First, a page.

After seven years of development, a teen center under construction in Brookline Village will offer local youth a much-needed space for after-school activities, residents said.
The center plans to provide a safe and friendly facility for teens to engage in recreational activities. Its facilities will include a fitness center, a music and recording studio, a dance room, an academic center, counseling offices and other services, according to the project’s website.
The Brookline Teen Center, which faced significant fundraising hurdles, will open before fall 2013, after seven years of planning.
A number of Brookline residents said they are excited for the center’s eventual completion.
Diane Piktialis, 67, a consultant living in Brookline and a mother of two teenagers, said she is glad the center will provide a safe haven for young people.
“People in Brookline are very spread out and living near the high school, generally, I see a ton of teenagers just hanging out after school,” she said. “It will be very important for parents to know where their kids are after school.”
Other residents said the teen center is a logical and thoughtful addition to the town — Brookline lacks a YMCA and a Boys & Girls Club.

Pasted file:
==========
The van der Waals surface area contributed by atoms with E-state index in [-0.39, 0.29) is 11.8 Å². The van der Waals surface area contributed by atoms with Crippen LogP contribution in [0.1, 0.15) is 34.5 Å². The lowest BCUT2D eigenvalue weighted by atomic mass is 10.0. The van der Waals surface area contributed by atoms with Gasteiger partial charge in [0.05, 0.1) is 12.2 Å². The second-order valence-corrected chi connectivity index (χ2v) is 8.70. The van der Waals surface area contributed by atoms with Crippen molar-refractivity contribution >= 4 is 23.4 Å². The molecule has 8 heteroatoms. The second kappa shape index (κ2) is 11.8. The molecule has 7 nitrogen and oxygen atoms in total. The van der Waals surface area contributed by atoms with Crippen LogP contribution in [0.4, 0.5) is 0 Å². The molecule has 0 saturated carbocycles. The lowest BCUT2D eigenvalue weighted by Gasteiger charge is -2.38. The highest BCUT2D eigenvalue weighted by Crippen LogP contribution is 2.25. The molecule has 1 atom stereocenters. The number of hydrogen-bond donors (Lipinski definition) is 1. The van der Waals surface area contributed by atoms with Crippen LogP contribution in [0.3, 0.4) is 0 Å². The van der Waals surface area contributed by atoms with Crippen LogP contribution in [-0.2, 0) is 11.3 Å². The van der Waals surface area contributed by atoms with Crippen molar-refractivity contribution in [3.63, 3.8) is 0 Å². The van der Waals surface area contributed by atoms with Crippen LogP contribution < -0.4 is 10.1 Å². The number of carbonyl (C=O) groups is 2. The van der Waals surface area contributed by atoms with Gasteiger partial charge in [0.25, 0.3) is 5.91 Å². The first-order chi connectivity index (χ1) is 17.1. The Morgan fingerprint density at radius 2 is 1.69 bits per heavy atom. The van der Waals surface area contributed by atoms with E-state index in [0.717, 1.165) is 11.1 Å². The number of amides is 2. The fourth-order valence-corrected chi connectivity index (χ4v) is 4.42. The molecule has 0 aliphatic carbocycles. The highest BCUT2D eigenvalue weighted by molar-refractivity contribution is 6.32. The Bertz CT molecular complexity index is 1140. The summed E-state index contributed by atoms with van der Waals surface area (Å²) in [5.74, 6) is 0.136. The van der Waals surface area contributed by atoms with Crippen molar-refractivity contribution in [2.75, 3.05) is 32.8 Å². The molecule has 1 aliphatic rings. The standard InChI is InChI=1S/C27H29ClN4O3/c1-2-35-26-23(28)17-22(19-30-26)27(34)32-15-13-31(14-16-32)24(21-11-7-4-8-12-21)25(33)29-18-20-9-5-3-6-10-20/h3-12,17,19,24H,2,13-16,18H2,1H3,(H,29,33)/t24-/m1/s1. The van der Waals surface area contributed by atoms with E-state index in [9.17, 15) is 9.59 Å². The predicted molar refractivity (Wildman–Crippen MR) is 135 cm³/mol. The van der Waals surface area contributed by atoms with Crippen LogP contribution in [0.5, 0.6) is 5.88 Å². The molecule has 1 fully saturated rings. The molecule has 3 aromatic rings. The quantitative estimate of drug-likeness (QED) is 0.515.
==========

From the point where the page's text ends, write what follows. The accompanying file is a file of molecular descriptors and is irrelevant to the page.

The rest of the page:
Martha Huntley, a project manager for Room for Change LLC, said she is excited by the prospect of having a place for teens to call their home.
“We don’t have a YMCA or JCC or Boys & Girls Club,” she said. “Their recreation departments are fabulous, but there is a gap for teens.”
The lack of a relevant youth-oriented location was a concern for Huntley, she said.
“It provides a space where these kids can call their own,” she said.
Huntley said she was thrilled that the center’s board of directors focused on making sure they planned the building’s facilities with teens in mind. The board enlisted a few teens each summer to help generate designs.
Michael Lindstrom of Studio MLA Architects, the architectural firm working in conjunction with the BTC, said he worked with groups of teen interns. During the summers he introduced them to SketchUp, a 3D modeling program, giving them the tools to plan the building.
However, the limitations of the old building created complications for the new design, Lindstrom said.
“The biggest challenge is renovating but keeping the character of the old building,” he said. “The intern team liked that it was old and rough, and with renovating you radically change quite a bit of it.”
Gwen Ossenfort, the BTC’s communications director, said the center’s development was gradual.
“Fundraising was a challenge for us, as it always has been,” she said. “We had about a 6-to-8 month delay, but since we acquired the lease in 2010, the building effort has been a full court press.”
All $2.6 million that went into the building’s construction came from private funders, and there were no significant hurdles otherwise, Ossenfort said.
Ossenfort also said that working with teen interns was crucial to the building’s cause.
“It’s teen-focused and teen-driven,” she said. “After all, what kind of kid would want to go to a center designed by adults?”
Construction is underway at what is currently a vacant office building at 40 Aspinwall Ave.